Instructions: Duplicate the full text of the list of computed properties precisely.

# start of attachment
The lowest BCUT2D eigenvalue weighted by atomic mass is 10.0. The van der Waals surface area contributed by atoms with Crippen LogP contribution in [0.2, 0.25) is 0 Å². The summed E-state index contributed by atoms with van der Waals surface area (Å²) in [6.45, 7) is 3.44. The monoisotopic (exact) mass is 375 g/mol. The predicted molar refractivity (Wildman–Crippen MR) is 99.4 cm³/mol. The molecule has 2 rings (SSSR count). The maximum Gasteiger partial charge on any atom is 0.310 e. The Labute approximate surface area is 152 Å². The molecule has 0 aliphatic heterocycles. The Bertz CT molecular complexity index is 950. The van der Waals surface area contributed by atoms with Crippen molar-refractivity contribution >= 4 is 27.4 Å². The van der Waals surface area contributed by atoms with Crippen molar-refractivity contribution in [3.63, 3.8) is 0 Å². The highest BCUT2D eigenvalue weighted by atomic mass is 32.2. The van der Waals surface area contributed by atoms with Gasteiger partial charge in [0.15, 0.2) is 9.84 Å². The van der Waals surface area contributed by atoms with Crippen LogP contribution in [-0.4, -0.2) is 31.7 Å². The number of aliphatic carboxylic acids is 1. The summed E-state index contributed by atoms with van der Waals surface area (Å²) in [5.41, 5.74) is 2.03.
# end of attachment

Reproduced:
The lowest BCUT2D eigenvalue weighted by atomic mass is 10.0. The van der Waals surface area contributed by atoms with Crippen LogP contribution in [0.2, 0.25) is 0 Å². The summed E-state index contributed by atoms with van der Waals surface area (Å²) in [6.45, 7) is 3.44. The monoisotopic (exact) mass is 375 g/mol. The predicted molar refractivity (Wildman–Crippen MR) is 99.4 cm³/mol. The molecule has 2 rings (SSSR count). The maximum Gasteiger partial charge on any atom is 0.310 e. The Labute approximate surface area is 152 Å². The molecule has 0 aliphatic heterocycles. The Bertz CT molecular complexity index is 950. The van der Waals surface area contributed by atoms with Crippen molar-refractivity contribution >= 4 is 27.4 Å². The van der Waals surface area contributed by atoms with Crippen molar-refractivity contribution in [3.63, 3.8) is 0 Å². The highest BCUT2D eigenvalue weighted by atomic mass is 32.2. The van der Waals surface area contributed by atoms with Gasteiger partial charge in [0.15, 0.2) is 9.84 Å². The van der Waals surface area contributed by atoms with Crippen LogP contribution in [-0.4, -0.2) is 31.7 Å². The number of aliphatic carboxylic acids is 1. The summed E-state index contributed by atoms with van der Waals surface area (Å²) in [5.41, 5.74) is 2.03.